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A recent headline in many of the popular news feeds was about Antarctic ice melting three times as faster as it was a decade ago based on a study published on Nature journal. The study was conducted by a large number of scientists from the UK and the US who measured the loss of ice in 24 different ways via 10-15 satellites and other methods.
According to the Guardian, more than more than 70% of the recent melt is in West Antarctica. Meanwhile, the melting in East Antarctica is relatively less concerning. It appears that warmer water is accounting for most of the melt. Lead author of the study Andrew Shepherd from the University of Leeds in England said, “There are no other plausible signals to be driving this other than climate change.”
All the articles highlight the fact that Antarctica has lost almost 3 trillion tons of ice since 1992. Some scientists note that the change is happening faster than they predicted. If the melting accelerates the rise in sea levels will be greater, which is likely to have severe consequences on many cities around the world. According to The New York Times, “the continent is now melting so fast, scientists say, that it will contribute six inches (15 centimeters) to sea-level rise by 2100.” Another study cited by the Guardian predicts a total global sea level rise of more than a meter by 2070.
I suppose that the amount of sea level rise is still unsettled but it is very evident that it will rise and bring along its consequences. According to New York Times, Prof. Shepherd illustrates what waits ahead, “Around Brooklyn you get flooding once a year or so, but if you raise sea level by 15 centimeters then that’s going to happen 20 times a year”.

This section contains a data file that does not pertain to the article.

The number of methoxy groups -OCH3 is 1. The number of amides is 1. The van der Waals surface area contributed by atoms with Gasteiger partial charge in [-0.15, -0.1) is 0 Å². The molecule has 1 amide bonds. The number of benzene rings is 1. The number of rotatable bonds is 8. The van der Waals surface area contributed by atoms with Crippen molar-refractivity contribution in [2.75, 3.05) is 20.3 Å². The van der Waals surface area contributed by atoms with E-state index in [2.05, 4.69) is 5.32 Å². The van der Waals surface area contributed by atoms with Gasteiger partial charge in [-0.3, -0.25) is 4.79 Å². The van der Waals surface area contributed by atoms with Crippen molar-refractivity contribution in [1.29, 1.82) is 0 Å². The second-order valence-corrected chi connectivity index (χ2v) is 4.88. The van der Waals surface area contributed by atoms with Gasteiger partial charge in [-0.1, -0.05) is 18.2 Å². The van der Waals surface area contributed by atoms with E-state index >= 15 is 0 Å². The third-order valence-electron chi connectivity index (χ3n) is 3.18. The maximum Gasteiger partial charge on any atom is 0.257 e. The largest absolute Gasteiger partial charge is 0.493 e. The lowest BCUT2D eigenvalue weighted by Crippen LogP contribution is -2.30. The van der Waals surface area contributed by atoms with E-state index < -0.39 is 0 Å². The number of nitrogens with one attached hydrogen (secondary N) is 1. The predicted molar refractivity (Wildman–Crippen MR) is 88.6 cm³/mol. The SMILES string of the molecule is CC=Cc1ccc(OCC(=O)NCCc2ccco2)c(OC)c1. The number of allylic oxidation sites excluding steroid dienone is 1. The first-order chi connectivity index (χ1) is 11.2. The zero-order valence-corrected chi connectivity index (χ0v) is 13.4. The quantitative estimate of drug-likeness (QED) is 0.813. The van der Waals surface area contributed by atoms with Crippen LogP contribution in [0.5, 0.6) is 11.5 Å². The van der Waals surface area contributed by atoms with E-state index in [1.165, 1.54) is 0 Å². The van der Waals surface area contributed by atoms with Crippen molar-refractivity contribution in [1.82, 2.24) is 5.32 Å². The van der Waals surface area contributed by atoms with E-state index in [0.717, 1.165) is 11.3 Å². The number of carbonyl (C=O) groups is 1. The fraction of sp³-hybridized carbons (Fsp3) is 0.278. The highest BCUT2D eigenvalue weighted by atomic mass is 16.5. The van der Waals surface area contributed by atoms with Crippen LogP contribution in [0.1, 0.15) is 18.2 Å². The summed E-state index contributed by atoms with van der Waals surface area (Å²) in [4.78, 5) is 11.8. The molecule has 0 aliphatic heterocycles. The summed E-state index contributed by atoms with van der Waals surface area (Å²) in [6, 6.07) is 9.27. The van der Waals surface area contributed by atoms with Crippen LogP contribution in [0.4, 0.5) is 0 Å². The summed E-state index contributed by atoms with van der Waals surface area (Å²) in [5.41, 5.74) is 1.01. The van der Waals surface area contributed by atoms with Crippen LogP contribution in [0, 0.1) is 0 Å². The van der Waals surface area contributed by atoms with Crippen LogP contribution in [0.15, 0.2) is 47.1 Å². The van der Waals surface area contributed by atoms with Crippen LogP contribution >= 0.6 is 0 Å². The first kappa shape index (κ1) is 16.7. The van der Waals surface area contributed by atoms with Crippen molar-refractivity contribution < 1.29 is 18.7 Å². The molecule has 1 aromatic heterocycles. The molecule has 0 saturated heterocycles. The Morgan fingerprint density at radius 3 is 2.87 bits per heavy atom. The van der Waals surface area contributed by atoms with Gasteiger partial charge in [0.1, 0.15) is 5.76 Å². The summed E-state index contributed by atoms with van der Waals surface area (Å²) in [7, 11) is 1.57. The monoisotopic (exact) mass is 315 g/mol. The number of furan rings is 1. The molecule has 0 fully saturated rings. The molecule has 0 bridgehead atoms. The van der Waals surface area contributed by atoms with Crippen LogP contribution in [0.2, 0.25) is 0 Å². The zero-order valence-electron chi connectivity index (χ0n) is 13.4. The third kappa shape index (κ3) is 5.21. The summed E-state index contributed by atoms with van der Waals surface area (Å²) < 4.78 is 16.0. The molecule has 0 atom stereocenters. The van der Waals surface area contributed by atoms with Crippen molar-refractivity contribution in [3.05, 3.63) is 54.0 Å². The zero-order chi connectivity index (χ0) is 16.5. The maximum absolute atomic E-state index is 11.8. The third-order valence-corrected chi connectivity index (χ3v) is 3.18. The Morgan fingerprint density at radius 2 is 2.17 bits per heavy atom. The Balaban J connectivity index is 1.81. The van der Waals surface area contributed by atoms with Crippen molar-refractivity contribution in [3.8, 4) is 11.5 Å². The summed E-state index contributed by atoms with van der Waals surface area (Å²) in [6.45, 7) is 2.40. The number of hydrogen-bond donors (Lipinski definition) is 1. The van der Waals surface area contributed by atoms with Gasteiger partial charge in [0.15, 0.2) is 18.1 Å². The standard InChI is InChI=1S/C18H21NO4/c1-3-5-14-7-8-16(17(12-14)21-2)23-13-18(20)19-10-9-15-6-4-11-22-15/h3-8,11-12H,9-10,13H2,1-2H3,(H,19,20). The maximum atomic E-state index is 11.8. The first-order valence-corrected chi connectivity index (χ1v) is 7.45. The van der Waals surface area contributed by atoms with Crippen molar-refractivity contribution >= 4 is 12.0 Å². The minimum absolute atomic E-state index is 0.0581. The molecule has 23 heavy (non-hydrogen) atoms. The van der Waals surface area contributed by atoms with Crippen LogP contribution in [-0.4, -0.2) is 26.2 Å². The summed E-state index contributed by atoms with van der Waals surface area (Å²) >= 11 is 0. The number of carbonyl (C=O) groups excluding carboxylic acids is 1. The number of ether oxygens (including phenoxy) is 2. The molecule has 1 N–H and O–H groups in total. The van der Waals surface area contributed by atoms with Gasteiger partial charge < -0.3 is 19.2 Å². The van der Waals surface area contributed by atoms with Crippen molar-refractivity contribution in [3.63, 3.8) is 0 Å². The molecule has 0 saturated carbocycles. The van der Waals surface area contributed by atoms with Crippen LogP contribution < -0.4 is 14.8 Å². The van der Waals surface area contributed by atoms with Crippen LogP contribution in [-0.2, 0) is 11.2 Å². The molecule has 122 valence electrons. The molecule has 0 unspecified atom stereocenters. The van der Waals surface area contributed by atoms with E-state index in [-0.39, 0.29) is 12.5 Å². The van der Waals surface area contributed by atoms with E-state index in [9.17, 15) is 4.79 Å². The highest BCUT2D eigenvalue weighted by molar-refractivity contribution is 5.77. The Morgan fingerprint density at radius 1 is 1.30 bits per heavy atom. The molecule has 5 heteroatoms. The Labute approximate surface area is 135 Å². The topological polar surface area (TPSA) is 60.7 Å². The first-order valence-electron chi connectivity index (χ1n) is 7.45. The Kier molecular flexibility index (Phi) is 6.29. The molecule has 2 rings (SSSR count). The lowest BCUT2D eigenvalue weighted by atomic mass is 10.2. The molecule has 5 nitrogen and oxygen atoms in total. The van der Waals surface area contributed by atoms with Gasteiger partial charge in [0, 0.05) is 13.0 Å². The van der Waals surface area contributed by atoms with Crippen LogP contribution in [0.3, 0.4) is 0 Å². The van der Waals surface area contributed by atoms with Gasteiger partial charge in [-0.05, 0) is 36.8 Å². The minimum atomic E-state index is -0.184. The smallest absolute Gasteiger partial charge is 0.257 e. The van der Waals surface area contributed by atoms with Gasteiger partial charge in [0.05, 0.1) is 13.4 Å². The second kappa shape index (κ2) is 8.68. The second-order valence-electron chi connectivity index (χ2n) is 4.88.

Prof. Shepherd highlights the need for governments to consider this situation as a “cause for concern” to protect our coastal cities. Many academicians, NGOs and sustainability frameworks call upon the need for realizing how urgent the climate change problem is. Yet there is still a huge lack of consensus among the world on the urgency of the climate change and how it should be addressed. How many more signs do we need until we act (in the right proportion)? Optimistically speaking, we can still slow down the warming given that we take immediate action. Then we can hope that natural cycles work in our favor since nature is an unpredictable complex system. But how long will it take to turn the arguments into corrective action? What if we are past the point of no return by the time they are done arguing?
Thank you for reading, see you in a future post!
Published on July 9th, 2018
Last updated on January 19th, 2021